Joseph Kony and the LRA.

KONY 2012 — One piece of the poverty-injustice puzzle

The viral KONY 2012 awareness campaign around Joseph Kony and the Lord’s Resistance Army (LRA) is succeeding in breaking through apathy and engaging people with the atrocities taking place in South Sudan, Congo and Uganda. For that I am very grateful. It misses the nuances of the issue, but it still brings light to this injustice. I see the effects of violence and injustice as I travel to World Concern’s programs in incredibly poor places. The LRA’s reign of terror is part of this injustice, and it must end. Oppression, slavery and murder must end throughout the world.

Joseph Kony and the LRA.
Joseph Kony and the LRA are among the most notorious perpetrators of violence and injustice.

Where does someone like Joseph Kony come from? Wherever people have more power than others, there is oppression. Where people have no power, they are taken advantage of, exploited and abused. Oppression happens in every nation in the world. Kony is a clear example that is being brought to light. We need to shine that same light on violence and injustice, as well as their sources, and take the discussion beyond a single person.

It is our nature to seek simple solutions. In some ways this is as simple as Kony needs to be stopped. But that is where the simplicity ends. In this case, an army must be demobilized. The cycle of poverty that creates vulnerability to abuse needs to be broken as well. Empowering people through economic security is the best defense against the Konys of this world.

Capturing Kony would be a huge victory and one we would all celebrate. But unfortunately, it won’t end the violence in South Sudan, Uganda, the Democratic Republic of Congo, or other places. As strongly as this campaign advocates for involvement by the U.S. government to defeat one person, let us advocate for the long-term work of defeating extreme poverty and its ripple of devastating effects.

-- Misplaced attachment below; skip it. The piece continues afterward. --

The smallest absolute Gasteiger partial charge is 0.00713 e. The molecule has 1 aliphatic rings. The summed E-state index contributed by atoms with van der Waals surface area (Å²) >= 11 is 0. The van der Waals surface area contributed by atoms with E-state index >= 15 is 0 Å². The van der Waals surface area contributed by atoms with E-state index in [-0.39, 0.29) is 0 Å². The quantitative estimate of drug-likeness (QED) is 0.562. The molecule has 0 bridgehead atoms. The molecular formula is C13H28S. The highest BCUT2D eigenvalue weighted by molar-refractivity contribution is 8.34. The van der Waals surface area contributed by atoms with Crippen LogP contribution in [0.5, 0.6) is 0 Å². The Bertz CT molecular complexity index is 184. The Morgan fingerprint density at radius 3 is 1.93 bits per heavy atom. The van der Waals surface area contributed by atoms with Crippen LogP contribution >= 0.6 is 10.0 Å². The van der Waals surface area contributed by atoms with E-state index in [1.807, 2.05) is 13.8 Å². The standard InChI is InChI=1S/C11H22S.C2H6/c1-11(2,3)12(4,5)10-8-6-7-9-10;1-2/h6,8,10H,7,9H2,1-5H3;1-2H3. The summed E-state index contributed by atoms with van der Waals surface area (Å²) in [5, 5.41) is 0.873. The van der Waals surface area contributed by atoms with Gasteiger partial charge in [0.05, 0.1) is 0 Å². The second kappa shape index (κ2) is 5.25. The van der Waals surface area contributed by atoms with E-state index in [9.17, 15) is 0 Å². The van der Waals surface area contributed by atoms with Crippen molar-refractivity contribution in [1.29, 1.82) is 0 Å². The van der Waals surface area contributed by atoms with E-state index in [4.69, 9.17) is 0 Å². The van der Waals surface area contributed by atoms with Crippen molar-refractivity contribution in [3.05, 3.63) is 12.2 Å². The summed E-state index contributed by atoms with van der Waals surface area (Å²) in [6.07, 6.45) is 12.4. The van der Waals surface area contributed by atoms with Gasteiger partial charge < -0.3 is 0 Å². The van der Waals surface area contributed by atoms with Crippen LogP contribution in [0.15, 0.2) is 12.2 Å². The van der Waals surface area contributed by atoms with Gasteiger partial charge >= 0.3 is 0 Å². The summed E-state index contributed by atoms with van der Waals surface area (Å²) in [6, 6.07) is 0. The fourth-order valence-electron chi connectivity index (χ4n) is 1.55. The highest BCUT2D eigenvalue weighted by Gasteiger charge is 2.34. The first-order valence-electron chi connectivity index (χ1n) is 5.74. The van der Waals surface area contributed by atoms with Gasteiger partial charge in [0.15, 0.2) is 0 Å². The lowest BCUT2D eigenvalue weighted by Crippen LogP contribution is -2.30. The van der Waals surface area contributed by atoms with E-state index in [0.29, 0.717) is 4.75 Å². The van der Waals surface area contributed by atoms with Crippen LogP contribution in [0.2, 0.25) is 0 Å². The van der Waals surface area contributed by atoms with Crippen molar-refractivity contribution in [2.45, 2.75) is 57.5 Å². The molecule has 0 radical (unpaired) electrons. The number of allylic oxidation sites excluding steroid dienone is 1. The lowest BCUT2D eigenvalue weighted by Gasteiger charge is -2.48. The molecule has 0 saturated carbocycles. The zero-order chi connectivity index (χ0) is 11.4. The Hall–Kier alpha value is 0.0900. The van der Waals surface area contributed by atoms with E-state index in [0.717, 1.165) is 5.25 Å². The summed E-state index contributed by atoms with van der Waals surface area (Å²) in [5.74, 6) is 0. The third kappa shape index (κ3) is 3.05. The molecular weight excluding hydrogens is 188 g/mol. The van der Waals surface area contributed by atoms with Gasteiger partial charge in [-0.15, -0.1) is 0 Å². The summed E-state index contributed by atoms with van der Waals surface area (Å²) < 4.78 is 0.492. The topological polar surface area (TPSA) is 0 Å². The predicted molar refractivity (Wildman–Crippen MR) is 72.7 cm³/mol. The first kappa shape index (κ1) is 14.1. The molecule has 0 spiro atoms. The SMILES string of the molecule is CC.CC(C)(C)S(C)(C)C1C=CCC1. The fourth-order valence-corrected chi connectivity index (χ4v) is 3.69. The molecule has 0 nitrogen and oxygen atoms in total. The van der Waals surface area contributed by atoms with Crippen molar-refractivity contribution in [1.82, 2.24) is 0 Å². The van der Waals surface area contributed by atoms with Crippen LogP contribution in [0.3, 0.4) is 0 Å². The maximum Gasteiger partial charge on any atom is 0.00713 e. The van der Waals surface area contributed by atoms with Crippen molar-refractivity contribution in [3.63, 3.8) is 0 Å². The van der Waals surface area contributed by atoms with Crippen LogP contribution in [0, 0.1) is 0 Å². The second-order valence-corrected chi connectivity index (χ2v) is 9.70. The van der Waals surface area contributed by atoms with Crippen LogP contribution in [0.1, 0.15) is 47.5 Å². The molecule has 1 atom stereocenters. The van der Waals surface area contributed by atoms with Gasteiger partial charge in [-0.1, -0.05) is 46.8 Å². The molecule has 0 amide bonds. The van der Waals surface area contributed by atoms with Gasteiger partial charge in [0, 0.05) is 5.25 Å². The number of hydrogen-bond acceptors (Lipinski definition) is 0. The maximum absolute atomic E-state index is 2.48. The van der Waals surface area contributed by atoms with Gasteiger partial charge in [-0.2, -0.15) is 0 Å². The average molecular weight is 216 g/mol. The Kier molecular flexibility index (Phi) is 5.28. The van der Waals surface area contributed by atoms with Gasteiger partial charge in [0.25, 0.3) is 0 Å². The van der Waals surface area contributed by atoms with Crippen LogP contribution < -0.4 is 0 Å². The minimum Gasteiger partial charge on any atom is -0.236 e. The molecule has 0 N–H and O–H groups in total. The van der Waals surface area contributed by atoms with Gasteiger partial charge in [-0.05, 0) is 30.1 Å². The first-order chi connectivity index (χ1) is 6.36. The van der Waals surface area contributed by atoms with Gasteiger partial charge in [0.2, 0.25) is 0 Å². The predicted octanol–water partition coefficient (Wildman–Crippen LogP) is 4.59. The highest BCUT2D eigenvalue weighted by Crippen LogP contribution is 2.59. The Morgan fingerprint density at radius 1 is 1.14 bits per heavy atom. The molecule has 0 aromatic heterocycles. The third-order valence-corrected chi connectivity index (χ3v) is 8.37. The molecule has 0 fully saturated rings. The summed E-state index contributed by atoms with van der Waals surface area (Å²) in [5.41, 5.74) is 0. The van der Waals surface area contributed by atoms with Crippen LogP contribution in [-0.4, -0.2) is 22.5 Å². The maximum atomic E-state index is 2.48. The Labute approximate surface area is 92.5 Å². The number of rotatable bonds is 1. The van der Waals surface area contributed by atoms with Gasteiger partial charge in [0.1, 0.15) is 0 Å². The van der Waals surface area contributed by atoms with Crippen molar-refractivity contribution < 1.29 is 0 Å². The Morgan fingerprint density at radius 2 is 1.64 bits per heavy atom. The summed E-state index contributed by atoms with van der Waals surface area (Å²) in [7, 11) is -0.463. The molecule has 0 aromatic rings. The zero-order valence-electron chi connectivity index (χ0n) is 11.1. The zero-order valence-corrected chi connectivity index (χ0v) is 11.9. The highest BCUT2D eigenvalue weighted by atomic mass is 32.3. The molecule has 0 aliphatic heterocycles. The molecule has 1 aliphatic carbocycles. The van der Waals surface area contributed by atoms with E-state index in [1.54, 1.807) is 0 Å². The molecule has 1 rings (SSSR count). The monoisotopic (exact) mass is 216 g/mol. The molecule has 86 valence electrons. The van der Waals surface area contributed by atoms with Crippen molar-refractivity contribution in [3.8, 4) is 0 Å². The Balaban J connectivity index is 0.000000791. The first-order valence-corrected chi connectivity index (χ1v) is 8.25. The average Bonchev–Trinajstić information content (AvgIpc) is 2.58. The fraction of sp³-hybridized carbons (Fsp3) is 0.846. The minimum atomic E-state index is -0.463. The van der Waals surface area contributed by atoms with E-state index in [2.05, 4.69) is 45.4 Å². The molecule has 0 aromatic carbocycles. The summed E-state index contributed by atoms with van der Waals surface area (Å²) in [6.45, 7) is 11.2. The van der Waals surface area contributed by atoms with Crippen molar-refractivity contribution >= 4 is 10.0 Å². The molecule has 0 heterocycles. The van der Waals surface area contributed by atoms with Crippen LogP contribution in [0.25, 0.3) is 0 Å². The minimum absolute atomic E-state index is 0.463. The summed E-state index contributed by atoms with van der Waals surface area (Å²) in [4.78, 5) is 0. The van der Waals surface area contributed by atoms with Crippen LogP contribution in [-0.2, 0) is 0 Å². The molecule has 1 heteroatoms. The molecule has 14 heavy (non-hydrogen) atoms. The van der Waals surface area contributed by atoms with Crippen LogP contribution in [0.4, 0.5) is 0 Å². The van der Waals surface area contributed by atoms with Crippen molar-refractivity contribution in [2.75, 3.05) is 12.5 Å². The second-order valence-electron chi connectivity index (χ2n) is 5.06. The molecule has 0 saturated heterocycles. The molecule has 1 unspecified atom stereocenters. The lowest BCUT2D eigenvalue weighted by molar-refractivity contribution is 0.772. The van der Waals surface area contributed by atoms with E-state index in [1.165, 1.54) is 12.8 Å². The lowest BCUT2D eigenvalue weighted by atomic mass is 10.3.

Mom and baby in Raja, South Sudan.
A mother and child at a World Concern food distribution site in Raja, South Sudan. Families in Raja are frequently threatened by LRA attacks.

Real change takes time. This film took nine years to produce and it is just a call for change. The best solutions are not imposed from outside. Walking with the people affected to solve complex problems brings sustainable change.

We need this new found awareness of complex problems to lead to a shift in our sense of responsibility for the suffering around the world. The best aid is not delivered in a day by westerners, and of course, it cannot be solved over social media. I see dramatic change in the lives of vulnerable people when we help equip them with tools to take control of their own destiny long-term.

If the 70+ million people who have watched KONY 2012 get engaged and fight global injustice, it will have a significant impact ending oppression in these difficult places.

Published by

Dave Eller

Dave Eller is the president of World Concern.

One thought on “KONY 2012 — One piece of the poverty-injustice puzzle”

  1. Appreciate the wisdom of this article. What a beautiful picture of a Mom with her child…what does it take to empower them to take control of their own destiny and not be so vulnerable?
    Thanks for all the work you do through World Concern in learning how to do walk alongside people and discover this with them.

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